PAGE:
setuid() and uid, euid and suid

We know that setuid bit allows a program to change its effective uid (euid) upon execution. I want to take a look at how setuid() system call works through the following experiment.

Open a terminal session and run the passwd command (a known setuid executable) in the background (it will be suspended with a “[stopped]” output because it requires password from stdin) and get its PID (let’s assume it’s 10401) with echo $!:

$ passwd &
$ echo $!  # 10401

Then, run gdb to attach to this process:

$ sudo gdb -p $!

Open another terminal, the run the following command to get the line that represents the current real UID (uid), effective UID (euid), saved UID (suid) and file system UID (fsuid) of the previous passwd process:

$ watch -n 1 grep -i 'uid' /proc/10401/task/10401/status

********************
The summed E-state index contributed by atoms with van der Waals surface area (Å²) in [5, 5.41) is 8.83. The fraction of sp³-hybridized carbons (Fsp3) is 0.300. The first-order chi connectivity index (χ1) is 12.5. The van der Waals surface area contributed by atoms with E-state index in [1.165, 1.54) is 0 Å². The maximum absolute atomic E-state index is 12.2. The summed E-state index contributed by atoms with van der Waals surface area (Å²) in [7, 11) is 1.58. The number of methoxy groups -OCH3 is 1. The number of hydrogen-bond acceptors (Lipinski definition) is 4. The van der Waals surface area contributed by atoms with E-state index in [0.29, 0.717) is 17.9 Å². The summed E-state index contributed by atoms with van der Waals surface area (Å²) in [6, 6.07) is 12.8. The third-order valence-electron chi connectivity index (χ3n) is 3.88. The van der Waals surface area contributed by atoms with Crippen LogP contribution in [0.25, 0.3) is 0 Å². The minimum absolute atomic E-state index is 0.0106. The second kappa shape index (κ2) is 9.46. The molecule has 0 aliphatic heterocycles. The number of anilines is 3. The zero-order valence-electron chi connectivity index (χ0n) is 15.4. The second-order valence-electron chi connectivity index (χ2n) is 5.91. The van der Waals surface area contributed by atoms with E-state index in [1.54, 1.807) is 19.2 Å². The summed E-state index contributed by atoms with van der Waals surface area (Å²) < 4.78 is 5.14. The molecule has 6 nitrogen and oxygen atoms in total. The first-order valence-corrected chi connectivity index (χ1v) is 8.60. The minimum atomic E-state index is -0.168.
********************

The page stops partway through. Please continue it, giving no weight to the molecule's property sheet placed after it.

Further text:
Uid:    1000    0       0   0

In the first terminal, you can call seteuid(1000) to change its euid to 1000:

(gdb) call seteuid(1000)
$1 = 0

Then the output of the watch command will become:

Uid:    1000    1000    0   1000

As you see the euid is 1000 and the process becomes unprivileged. With the following command, you will notice that the USER field has been changed to the regular user instead of root:

$ ps -u -p 10401

At this time, you can only change its effective UID to either that of the real UID or the saved UID (1000 or 0). You can also use setresuid(u,e,s) to change them at the same time.

To revert the euid back to 0, you can use either setuid(0) or seteuid(0). This is because when euid is not 0, the setuid(e) system call will only modify euid and fsuid to e leaving the other two unchanged:

(gdb) call setuid(0)
$2 = 0

At this time, when euid is 0, if you call setuid(1000) it will sets all the four fields to 1000 and the process will be permanently unprivileged. Further calls to setuid to change any field to other than 1000 will fail.

(gdb) call setuid(1000)
$3 = 0
(gdb) call setuid(0)
$4 = -1
(gdb) detach
Detaching from program: /usr/bin/passwd, process 10401
(gdb) quit